"Angels can fly because they take themselves lightly." – G. K. Chesterton

Archive for March, 2012

The Quaker’s new ‘doo.

Today’s blog post concerns the topic of the Quaker Oats icon.  I’m sure you recognize him.

He looks good enough to me, happy and iconic anda decent sort to bear the banner of the only brand of cereal named after a religious denomination.  (At least I’ve never heard of “Coptic Cheerios” or “Presbyterian Fruit Loops”.)  But apparently his owner, Pepsico, is not happy with him, because they’re giving him a face lift.  The new Quaker Oats guy will have a thinner face and shorter hair.

Whatever happens, I hope it’s not as drastic as what happened to the Sun-Maid Raisin woman:



Apparently she got implants.

And Can It Be That I Should Gain?

It’s been awhile since I posted a hymn on my blog.  Here’s another one written by Charles Wesley, which for some reason I only encountered for this first time a few weeks ago.  I hope you enjoy it as much as I did.

The Commerce Clause on my Mind

When I was in eight grade, and again in tenth grade, I learned about the Constitution.  I didn’t learn very much about it, but I did learn about it.  I learned that due to the evident failure of the Articles on Confederation, the founding fathers decided that a new governing document was needed.  That they held a Constitutional Convention with George Washington presiding, James Madison taking notes, and Benjamin Franklin offering free advice.  That they eventually settled on three branches (legislative, executive, and judicial) with checks and balances and so forth.  The the First Amendment protects freedom of religion and speech, the Second contains the right to bear arms, and there are a few amendments that do a few other things, though my memory is rather hazy on that point.  That’s all that I recall learning about the Constitution, the most important document in American history.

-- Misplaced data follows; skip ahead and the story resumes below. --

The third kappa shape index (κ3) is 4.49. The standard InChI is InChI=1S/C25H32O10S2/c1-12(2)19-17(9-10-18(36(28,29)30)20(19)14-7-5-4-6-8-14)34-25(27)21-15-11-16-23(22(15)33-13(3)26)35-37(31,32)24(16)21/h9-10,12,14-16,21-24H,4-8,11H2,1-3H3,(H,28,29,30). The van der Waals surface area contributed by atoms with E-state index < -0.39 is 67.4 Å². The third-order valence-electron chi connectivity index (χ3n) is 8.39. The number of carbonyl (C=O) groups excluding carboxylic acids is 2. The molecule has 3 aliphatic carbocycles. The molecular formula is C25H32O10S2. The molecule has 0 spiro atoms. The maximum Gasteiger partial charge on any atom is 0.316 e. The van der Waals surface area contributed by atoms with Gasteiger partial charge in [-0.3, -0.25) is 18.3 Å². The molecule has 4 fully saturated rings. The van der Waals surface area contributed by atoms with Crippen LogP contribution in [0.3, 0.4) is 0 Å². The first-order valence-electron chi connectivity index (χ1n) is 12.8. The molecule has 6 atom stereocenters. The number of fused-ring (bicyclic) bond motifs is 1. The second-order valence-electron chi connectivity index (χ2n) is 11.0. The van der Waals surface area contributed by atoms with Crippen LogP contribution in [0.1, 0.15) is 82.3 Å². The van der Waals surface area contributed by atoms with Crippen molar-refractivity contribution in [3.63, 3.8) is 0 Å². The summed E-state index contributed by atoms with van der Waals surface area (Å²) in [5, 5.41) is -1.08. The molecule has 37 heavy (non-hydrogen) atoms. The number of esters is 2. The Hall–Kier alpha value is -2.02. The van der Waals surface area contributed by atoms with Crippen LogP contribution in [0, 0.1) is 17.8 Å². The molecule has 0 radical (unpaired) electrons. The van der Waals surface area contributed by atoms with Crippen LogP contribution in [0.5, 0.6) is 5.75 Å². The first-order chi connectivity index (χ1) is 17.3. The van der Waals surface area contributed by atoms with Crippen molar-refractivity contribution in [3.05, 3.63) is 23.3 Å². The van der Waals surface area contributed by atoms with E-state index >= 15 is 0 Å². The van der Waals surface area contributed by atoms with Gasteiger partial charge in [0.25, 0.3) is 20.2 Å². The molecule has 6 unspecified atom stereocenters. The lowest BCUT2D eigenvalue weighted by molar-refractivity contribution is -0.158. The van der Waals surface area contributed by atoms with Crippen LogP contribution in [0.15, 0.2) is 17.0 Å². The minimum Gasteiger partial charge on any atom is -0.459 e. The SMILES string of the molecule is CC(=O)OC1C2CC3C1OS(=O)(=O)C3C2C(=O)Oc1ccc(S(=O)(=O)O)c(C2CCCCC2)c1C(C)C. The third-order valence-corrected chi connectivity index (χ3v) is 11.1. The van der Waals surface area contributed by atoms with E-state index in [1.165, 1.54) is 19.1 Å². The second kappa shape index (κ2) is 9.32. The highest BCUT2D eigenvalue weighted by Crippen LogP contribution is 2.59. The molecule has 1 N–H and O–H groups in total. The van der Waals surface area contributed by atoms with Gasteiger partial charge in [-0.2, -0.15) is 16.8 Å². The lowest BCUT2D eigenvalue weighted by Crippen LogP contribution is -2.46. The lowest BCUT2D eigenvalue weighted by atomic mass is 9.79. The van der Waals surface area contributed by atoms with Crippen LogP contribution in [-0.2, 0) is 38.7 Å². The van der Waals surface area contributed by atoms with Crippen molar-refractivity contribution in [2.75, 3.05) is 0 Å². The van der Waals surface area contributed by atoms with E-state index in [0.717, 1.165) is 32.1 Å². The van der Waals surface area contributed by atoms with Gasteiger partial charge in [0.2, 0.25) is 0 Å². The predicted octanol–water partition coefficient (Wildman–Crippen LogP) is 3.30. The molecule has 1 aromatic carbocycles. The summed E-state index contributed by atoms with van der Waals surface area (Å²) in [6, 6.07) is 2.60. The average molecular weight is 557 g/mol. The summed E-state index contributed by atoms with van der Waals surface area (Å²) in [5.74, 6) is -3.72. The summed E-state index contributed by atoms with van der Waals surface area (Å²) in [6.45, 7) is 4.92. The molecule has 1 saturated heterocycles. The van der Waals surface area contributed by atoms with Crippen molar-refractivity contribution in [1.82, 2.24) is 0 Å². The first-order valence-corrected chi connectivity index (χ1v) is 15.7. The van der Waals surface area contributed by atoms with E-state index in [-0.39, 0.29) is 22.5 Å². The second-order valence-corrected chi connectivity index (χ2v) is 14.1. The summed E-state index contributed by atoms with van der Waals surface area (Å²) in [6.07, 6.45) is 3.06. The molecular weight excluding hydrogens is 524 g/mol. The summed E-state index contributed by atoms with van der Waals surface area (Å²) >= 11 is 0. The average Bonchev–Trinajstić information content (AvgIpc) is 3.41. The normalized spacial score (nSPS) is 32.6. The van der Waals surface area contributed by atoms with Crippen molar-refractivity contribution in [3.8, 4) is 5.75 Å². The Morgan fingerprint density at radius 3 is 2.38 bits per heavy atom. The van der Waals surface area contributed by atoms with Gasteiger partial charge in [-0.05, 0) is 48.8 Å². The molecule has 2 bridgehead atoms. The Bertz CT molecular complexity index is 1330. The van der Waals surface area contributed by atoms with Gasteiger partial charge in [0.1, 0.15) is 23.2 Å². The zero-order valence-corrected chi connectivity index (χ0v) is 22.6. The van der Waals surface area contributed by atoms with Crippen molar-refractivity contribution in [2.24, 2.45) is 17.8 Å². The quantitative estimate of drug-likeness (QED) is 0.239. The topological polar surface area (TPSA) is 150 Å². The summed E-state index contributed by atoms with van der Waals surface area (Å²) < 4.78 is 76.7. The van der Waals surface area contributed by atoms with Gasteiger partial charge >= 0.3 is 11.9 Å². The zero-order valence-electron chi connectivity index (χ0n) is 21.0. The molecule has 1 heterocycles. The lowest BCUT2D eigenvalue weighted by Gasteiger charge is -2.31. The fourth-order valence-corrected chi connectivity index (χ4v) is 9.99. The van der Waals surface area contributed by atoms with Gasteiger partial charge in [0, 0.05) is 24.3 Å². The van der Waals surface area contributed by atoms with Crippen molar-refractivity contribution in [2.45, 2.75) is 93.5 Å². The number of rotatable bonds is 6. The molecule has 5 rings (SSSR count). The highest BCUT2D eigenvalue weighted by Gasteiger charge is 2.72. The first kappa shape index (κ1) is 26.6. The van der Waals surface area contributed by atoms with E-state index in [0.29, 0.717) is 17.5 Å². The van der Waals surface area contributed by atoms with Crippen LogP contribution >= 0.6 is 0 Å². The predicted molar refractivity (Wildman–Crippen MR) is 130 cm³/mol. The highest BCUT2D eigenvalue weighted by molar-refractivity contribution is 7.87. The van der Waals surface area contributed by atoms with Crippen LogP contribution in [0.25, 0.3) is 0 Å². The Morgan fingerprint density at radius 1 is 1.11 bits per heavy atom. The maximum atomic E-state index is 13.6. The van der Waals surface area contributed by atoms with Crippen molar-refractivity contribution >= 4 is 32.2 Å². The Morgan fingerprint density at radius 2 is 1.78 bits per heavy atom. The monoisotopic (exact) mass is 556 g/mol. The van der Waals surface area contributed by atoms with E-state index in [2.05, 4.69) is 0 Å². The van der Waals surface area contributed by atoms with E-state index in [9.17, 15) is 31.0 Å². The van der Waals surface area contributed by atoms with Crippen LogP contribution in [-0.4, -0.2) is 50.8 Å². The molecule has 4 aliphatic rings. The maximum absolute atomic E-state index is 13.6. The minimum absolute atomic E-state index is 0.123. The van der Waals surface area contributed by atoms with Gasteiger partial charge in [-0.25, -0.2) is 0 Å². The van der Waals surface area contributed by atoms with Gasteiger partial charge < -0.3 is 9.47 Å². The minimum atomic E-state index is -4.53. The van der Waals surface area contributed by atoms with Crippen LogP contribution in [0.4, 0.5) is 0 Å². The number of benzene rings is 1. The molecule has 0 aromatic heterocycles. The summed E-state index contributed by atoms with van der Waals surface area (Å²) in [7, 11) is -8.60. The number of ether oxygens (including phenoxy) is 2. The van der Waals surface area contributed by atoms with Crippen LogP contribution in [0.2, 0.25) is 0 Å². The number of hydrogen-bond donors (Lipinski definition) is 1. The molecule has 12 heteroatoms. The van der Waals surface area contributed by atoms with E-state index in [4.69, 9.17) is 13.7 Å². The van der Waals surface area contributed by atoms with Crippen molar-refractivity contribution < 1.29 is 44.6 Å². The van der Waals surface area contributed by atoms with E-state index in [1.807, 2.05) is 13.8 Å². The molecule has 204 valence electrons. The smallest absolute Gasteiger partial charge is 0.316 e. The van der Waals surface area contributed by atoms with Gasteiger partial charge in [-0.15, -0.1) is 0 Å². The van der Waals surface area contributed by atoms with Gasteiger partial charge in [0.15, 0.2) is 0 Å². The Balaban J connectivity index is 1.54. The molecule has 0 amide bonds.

This week the Constitution will be center stage as the Supreme Court hears arguments for and against the main part of the Patient Protection and Affordable Care Act, better known as Obamacare.  The central question is whether it’s legal for Congress to pass legislation requiring all individuals and employers to purchase health insurance.  Obama and his fans say it is.  Most Republicans say it is not.  The pundits are furiously trying to predict the outcome, with no clear consensus.  What is clear is that Obama’s argument rests on a part of the Constitution that my 8th- and 10th-grade teachers never mentioned: the commerce clause.

They never mentioned that in Article 1, Section 8 of the Constitution, there is a list of eighteen things that Congress can do, and it’s intended to be an exhaustive list.  They never mentioned that to remove all doubt, the framers wrote the Ninth and Tenth Amendments, clearly stating that Congress may not do anything which isn’t listed.  They never mentioned that today the federal government has countless offices, agencies, and entire departments with no firm basis in the Constitution.  And they never mentioned that the official excuse for almost all of them rests on a single clause in Article 1, section 8, which empowers Congress “To regulate Commerce with foreign Nations, and among the several States, and with the Indian Tribes;”.  Yes, there’s a lot that my education skipped over.

Nowadays whenever Congress wants to do something that isn’t listed in that section of the Constitution, and whenever they face a court challenge over it, they claim that the commerce clause lets them do it.  The commerce clause allows agricultural subsidies.  The commerce clause allows anti-pollution measures.  The commerce clause allows labor law.  And the Supreme Court invariably accepts these arguments.  In the 2005 case Gonzales vs. Raich, the Supreme Court even ruled that Congress can criminalize growing marijuana on your own property for your own consumption, because that falls under “commerce among the several states”.  According to the Supreme Court’s logic, there doesn’t seem to be any activity that isn’t commerce among the several states.